Cyclical Unemployment

Cyclical unemployment refers to the increase in total unemployment that occurs when an economy is in recession. It is represented by difference between the unemployment rate and the natural rate of unemployment.

Unemployment rate is never zero, not even at the peak of economic booms. It is because some sources of unemployment such as the mismatch between available jobs and workers, exist during all phases of business cycle. The actual unemployment rate (ua) fluctuates around the natural rate i.e. it increases when the economy enters recession and decreases when it makes a recovery.

Actual rate of unemployment (ua) can be defined as the sum of natural rate of unemployment (un) and the rate of cyclical unemployment (uc):

ua = un + uc

The rate of unemployment that prevails during all phases of a business cycle is called the natural rate of unemployment (un). It changes in response to non-cyclical factors such as demographic changes, changes in minimum wage, etc.

The rate of natural unemployment represents the combined effect of (a) frictional unemployment and (b) structural unemployment.

$$ \text{u} _ \text{n}=\text{u} _ \text{f}\ +\ \text{u} _ \text{s} $$

Frictional unemployment (uf) results from the time it takes in matching suitable candidates to jobs. Structural unemployment (us) occurs when at the prevailing wage there is a surplus of workers and the market is not able to reach equilibrium due to wage rigidity.

It follows that the actual unemployment rate is the sum of rate of frictional unemployment, rate of structural unemployment and rate of cyclical unemployment:

$$ \text{u} _ \text{a}=\text{u} _ \text{f}\ +\ \text{u} _ \text{s}\ +\ \text{u} _ \text{c} $$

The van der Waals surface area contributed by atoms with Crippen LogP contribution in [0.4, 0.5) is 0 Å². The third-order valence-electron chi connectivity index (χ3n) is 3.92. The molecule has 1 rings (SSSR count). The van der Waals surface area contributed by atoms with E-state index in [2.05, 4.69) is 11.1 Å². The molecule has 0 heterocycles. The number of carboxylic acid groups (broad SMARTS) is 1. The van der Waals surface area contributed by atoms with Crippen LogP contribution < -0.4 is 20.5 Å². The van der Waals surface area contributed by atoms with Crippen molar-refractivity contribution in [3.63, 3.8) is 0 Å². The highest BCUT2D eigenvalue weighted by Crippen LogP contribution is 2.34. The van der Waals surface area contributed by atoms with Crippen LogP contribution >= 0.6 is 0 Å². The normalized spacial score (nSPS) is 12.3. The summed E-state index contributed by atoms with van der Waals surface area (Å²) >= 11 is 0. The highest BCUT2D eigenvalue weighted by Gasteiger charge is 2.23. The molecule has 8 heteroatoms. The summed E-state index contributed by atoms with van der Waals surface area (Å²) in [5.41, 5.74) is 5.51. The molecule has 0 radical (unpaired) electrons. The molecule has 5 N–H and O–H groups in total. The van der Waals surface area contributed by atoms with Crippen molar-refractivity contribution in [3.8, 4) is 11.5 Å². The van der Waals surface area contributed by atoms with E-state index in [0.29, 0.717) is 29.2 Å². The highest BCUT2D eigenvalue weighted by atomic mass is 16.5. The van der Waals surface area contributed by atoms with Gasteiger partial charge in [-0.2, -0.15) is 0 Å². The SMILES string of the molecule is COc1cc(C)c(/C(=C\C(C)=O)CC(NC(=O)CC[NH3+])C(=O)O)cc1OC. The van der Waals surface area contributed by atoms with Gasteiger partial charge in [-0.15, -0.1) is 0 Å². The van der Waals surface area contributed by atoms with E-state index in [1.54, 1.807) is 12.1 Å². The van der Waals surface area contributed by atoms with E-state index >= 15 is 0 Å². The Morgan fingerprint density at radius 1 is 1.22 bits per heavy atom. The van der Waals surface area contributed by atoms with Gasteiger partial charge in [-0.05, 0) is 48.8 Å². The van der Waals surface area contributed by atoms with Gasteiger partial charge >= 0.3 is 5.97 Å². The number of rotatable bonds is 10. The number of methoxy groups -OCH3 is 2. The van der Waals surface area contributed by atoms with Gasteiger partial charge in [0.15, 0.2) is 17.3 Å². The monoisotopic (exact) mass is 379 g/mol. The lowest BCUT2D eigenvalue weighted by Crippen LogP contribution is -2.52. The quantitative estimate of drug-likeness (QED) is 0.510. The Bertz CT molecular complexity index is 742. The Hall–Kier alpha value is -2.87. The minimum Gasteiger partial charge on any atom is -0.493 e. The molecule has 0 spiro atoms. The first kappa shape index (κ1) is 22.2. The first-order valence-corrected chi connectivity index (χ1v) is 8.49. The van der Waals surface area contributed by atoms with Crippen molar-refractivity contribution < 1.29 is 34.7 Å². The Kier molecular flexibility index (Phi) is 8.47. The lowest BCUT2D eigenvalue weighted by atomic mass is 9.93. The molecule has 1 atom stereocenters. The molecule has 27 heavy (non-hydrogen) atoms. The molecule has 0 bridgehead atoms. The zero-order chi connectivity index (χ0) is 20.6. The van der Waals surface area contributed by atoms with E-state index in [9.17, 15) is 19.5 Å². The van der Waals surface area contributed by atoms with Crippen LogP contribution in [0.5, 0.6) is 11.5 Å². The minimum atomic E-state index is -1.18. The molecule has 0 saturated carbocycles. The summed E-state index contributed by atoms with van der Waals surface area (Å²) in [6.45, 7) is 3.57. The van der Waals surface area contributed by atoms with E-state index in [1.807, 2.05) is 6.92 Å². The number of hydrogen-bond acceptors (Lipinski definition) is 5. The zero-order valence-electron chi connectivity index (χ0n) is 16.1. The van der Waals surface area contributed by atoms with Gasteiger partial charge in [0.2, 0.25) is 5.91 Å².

Cyclical Unemployment vs Natural Unemployment

The cyclical unemployment closely mimics the output gap i.e. the difference between actual gross domestic product (GDP) and potential GDP i.e. when the cyclical unemployment is high, output gap is high too and vice versa. This relationship is expressed by Okun’s law.

Cyclical unemployment also features in the Phillips curve which shows that decreases in cyclical unemployment causes demand-pull inflation. When the cyclical unemployment is low, more people are employed, there is more income is to be spent on a given amount of goods and hence inflation rises.


The following graph shows the relationship between actual unemployment rate and natural rate of unemployment:

Cyclical Unemployment

FRED, Federal Reserve Bank of St. Louis;

It is clear from the graph above that the actual unemployment rate (represented by the red line) has oscillated around the natural rate of unemployment (blue line). During recessions (represented by the grey areas), the actual rate has shot up abruptly which represents a steep surge in cyclical unemployment. During recoveries, on the other hand, the actual unemployment rate has gravitated towards the natural rate. In some instances, the actual unemployment rate is even lower than the natural rate which tells that the cyclical unemployment is negative in that period.

by Obaidullah Jan, ACA, CFA and last modified on
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